It’s hard to know where our sympathies are meant to lie. I don’t think Whip is a sympathetic character, and I’m not sure we’re meant to sympathise with him either. But then what are we meant to be doing up until the Big Moment at the end? Do we want him to walk away from this and potentially fly another plane into the ground? Do we want him to be punished? Do we want to see him clean up his act and live life on the dull straight and narrow like the rest of us?
During his hospital stay he interacts with the heroin addict mentioned earlier, Nicole, and they strike up an unlikely friendship, and he tries to help her out of destitution. It’s kind of implied that it’s sexual, but I can’t imagine a drunk of his magnitude being able to perform. Plus he’s got about 30 years on her age-wise. This relationship is a creepy one, no doubt. Just before he brings her into his house, he goes through an elaborate and extended clearing out of all the booze in the places, dozens and dozens of bottles hidden everywhere. But he gets rid of them all, and is sober for probably a day or two. When he goes to take Nicole off of skid row, he’s drinking from a flagon of vodka. Clearly he wants someone fucked up to get fucked up with, and there’s the implication that choosing someone who’s already fucked up means his good times will never stop rolling.
She’s an interesting character, but she’s not very well developed. She seems to be on a completely different path to Whip, in that her overdose scare has given her the incentive to clean up her act, and we’re watching her do so without noting much more than the initial AA steps that she takes. She tries to encourage Whip to clean up his act, but he’s pretty happy with where he is, thank you very much.
There’s an odd (odd at least to my ears) emphasis on Christian god-bothering that goes on in this flick, and I can’t tell if it’s heartfelt or satirical. Naturally, some of the people in or around the crash thank the Lord Almighty for their salvation from fiery doom, but some, like Whip’s co-pilot’s young wife screech “Praise Jesus” in a way that makes it seem like maybe the flick is taking the piss out of them.
It does lead to a great scene where Whip, who clearly doesn’t submit himself to any higher power than his own addiction, pretends to pray along with the godbotherers in order to keep them on side. That gave me a laugh.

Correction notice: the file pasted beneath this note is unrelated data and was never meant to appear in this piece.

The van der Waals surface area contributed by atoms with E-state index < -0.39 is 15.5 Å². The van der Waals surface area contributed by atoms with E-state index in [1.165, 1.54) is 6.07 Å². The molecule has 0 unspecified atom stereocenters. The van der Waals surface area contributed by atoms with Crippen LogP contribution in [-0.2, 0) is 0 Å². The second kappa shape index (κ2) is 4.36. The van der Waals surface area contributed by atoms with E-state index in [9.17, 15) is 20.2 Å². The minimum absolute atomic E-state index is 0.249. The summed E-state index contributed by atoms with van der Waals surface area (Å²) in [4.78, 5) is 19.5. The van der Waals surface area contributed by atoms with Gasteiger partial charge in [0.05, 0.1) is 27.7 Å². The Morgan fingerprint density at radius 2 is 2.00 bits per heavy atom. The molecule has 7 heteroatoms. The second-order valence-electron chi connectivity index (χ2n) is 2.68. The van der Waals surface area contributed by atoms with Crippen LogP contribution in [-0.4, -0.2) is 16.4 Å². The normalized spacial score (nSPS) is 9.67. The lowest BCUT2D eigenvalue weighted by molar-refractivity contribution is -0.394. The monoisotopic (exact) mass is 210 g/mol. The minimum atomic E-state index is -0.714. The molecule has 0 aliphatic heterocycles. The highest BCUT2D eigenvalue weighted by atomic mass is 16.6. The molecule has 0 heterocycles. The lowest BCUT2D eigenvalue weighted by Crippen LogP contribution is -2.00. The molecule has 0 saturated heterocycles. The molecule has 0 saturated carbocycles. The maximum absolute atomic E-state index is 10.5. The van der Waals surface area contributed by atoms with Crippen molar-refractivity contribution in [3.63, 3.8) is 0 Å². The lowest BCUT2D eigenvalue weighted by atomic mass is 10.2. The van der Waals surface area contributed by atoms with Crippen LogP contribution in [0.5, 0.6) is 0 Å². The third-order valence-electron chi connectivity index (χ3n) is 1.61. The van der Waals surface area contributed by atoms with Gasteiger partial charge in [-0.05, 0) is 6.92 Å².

Not much else did. Much of the flick seems like he’s going to get away with everything, almost as if we’re supposed to be getting off on the magnitude of the transgressiveness, because it seems like he’s never going to have to account for himself, which is even more perplexing considering how the flick ends. There’s very little to indicate that Whip is in any way interested in redeeming himself, or changing how he lives, even if this kind of story has the expected resolution recovery dramas always do.
If that’s the case, then I’m not that bright, having been surprised by a conventional ending. I didn’t see that coming.
Denzel is fine, as always, but this character is not a stretch for him, and in fact it feels like he’s being a bit lazy in his portrayal. I know that’s unfair, but Denzel does roles like this in his sleep, by now. Even in his dreams I bet he yells a lot and glares angrily at people.
Flight was an interesting enough film to watch, it just felt a bit pointless. Part of me wishes the flick could have been a bit more daring in its resolution (as in, having an ending that felt less like an afterschool special, and more truthful for that character) and honest about the ugliness of alcoholism.
Here’s a better ending, a far more chilling ending to this film, which, from now on, will always play in the non-director’s cut in my mind: the last shot is of Whip Whittaker walking manfully like the pimp that he is back into another cockpit, ready and coked-up to fly the friendly skies again.
Now that’s an ending.
6 times this is exactly the reason why I don’t fly out of 10
“Hey, don't tell me how to lie about my drinking, okay? I know how to lie about my drinking. I've been lying about my drinking my whole life.” - Flight